Mumbai Film city is an integrated film studio located near Sanjay Gandhi National Park in the vicinity of Aarey Colony in Goregaon, Mumbai. Home to real-like gardens, mountains, lakes, homes, cities and villages, it is the favourite venue for Bollywood film shootings. The Film City was constructed by the Maharashtra state government to facilitate the growth of the film industry. Regarded as the dream project of the renowned Indian producer, director and screen writer, Dadasaheb Phalke, almost 1000 sets can be put simultaneous in this Film City. This studio, which is spread across 520 acres, is also considered as synonymous with Bollywood. Though it is open to the public, one should take prior permission to visit Film City. To visitors, it is an absolute dream world, where everything is just beautiful and perfect and is impossible to differentiate the 'real' and 'fake'. Read further to know more about Film City and its prominent attractions.

Tomb of Akbar the Great

The Tomb of Akbar the Great is an important Mughal architectural masterpiece, built 1605–1613, located in Sikandra, a suburb of Agra, Uttar Pradesh, India.
This red sandstone mausoleum of Akbar stands among a lush garden, enclosed between the high walls that demarcates the region from its surroundings. The structure of the tomb is carefully placed in the middle of the enclosure. Surrounding the mausoleum are four gates, each strategically placed in the center of the walls, at the four ends of the premise. Of all the four gates, three of them are false gates as they were added only to bring symmetry to the entire architectural form. The southern gate acts as the main entrance to the tomb, which is designed with intricate ornamental carvings and have four minarets at each corner of the building.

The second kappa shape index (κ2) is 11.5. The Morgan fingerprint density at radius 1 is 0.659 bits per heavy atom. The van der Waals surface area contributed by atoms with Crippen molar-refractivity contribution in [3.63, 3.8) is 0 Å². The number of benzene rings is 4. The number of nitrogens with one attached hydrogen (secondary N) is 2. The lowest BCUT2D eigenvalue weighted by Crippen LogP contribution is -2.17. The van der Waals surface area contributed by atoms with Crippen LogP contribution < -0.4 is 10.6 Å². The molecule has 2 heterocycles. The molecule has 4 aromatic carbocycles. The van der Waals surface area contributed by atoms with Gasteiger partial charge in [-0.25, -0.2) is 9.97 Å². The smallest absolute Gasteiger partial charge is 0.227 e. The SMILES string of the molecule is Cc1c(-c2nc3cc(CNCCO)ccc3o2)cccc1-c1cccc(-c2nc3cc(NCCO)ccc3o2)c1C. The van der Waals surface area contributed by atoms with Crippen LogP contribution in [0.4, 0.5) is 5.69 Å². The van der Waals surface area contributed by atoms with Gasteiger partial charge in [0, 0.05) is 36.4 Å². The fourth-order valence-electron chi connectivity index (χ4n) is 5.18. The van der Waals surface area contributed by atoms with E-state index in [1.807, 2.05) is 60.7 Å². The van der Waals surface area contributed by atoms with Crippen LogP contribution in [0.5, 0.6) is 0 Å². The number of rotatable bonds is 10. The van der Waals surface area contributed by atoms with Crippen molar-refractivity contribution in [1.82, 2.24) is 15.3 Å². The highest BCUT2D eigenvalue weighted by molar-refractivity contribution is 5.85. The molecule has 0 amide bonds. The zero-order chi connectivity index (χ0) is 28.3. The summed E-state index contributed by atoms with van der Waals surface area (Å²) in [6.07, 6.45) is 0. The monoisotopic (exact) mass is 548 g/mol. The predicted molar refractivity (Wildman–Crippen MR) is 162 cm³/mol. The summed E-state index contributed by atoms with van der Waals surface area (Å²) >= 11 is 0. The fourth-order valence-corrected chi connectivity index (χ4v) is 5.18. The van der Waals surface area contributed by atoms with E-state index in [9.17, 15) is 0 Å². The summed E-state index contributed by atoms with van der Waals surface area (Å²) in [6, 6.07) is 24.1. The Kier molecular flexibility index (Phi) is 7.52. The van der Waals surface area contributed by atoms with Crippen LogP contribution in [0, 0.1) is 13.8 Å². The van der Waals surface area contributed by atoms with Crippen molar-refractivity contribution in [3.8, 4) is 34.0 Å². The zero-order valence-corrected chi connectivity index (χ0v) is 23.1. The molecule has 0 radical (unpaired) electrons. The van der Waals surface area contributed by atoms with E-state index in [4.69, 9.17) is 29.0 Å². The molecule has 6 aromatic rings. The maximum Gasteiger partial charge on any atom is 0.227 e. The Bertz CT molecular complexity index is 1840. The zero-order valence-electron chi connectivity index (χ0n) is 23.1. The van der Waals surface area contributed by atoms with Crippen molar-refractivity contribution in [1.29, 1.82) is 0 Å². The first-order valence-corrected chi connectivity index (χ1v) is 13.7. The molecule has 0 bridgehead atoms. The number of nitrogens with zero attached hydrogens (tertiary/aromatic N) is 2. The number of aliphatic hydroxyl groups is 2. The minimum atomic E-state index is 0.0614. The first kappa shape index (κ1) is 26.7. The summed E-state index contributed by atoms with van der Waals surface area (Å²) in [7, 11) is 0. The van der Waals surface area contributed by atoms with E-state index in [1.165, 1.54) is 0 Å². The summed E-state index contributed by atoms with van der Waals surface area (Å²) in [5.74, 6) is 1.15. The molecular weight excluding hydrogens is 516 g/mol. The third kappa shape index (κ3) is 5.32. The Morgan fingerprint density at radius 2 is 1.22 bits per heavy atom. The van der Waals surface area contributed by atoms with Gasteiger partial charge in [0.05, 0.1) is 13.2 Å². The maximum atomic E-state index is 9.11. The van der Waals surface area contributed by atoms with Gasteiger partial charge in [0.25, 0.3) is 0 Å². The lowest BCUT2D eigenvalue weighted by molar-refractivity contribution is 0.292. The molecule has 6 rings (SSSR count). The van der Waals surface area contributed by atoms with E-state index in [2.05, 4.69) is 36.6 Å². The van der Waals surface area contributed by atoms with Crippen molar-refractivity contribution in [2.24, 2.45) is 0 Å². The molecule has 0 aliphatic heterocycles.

Chand Baori

Chand Baori is a stepwell situated in the village of Abhaneri near Jaipur in the Indian state of Rajasthan.
Abhaneri is a village in the Dausa district of Rajasthan state in India. It is located at a distance of 95 km from Jaipur, on the Jaipur-Agra road.
Abhaneri was originally named Abha Nagri, which means "city of brightness," but due to mispronunciation, the name was changed. The city is now in ruins, but it attracts tourists from all over the world. It is placed opposite Harshat Mata Temple and was built in AD 800. Chand Baori consists of 3,500 narrow steps over 13 stories. It extends approximately 30 m (100 ft) into the ground making it one of the deepest and largest stepwells in India.